"What people forget is a journey to nowhere starts with a single step, too."
Good morning Ms McDonald and the rest of the class. The Chinese proverb says that to get through the hardest journey we need to take only one step at a time, but we must keep on stepping. It's a nice way of describing the journey forwards. Moving towards a goal. Achieving something. But after reading unreliable memories, and especially after watching Rabbit Proof Fence, a film by Phillip Noyce, what I've realised is that some of the most important and life changing journeys are the ones that take you backwards. The ones that physically take you in the wrong direction but emotionally continue your journey forwards. Because it's these journeys that make you who you are. These journeys can bring sadness, and sometimes regret. But without going backwards, you can't appreciate moving forwards. And after all, it is this appreciation of moving on that drives us all as humans.
"I'm taking you back where you belong." A man in a uniform grabs Gracie by the back of her neck and drags her into his van. He's taking her back to the reserve, back to the mission and away from her two cousins, who sit watching her just a few metres away. Gracie's journey home has ended, and physically she's moving backwards. But these sorts of obstacles don't end Gracie's life journey, they just change the direction in which it's going. Journeys go in all directions; no journey is ever simple or clear cut. But journeys do change peoples lives, the physical journey back to the mission would have been one of the most traumatic events in Gracie's life, it would have scared her. Hurt her. Damaged her. But most importantly it changed her. The journeys we make, especially the ones that take us off track, are what shape us as people. These obstacles make us regret, reflect and change the way we look at ourselves. As well as being painful, sometimes moving in the wrong direction can bring people together.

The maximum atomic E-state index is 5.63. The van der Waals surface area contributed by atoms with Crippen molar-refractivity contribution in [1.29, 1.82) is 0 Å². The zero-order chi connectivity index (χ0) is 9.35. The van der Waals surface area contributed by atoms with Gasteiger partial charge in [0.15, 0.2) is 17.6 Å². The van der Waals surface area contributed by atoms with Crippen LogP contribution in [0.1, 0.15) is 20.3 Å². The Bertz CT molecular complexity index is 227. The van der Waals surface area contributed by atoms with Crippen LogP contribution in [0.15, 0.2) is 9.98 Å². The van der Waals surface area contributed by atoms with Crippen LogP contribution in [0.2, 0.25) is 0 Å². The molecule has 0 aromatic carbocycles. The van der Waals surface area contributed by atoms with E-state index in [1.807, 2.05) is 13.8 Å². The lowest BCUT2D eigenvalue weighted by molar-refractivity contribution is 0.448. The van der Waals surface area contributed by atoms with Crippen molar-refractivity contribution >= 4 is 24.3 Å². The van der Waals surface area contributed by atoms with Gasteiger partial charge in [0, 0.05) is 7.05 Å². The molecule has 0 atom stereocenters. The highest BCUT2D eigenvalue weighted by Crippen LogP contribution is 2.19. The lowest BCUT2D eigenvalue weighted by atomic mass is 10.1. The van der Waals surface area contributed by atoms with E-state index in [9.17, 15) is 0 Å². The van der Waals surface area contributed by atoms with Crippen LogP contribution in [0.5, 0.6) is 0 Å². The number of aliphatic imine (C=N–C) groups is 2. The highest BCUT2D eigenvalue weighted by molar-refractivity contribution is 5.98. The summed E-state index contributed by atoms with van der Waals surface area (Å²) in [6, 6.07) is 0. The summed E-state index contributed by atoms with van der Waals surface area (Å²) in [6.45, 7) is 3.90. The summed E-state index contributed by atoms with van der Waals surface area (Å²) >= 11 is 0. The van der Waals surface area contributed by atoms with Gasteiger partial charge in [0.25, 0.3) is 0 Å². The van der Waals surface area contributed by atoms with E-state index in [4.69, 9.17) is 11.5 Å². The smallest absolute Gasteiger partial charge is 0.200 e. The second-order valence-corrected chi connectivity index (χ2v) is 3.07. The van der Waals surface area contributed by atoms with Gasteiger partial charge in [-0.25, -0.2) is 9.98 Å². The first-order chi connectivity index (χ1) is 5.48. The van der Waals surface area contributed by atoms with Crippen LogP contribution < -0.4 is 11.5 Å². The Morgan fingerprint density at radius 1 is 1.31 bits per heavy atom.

In a film like Rabbit Proof Fence, it takes more than just the dialogue to show the significance of the characters journeys, and the composer of the text used a range of techniques to convey the concept of a journey. The sequence of the girls capture by police is a very powerful and dramatic start to the girl's journey. The camera jolts the audience's attention between the white officials and the aboriginal girls, as they run frantically, gripping onto their mothers outstretched arms. While watching this scene, the sounds of haunting tribal whispers, combined with loud thumping drums play in the background, while the sound of a child's heavy breathing floats over the top. There is an obvious sense of panic, heightened tension and a clear indication that a journey is about to begin. The final moment in this scene is of three little faces staring out the back window of the van that's taking them away from their home. Their journey is taking them backwards, away from their family, and away what they know and love. The composer's use of interesting techniques is one of the main reasons why this sense of a journey is so strong throughout the film.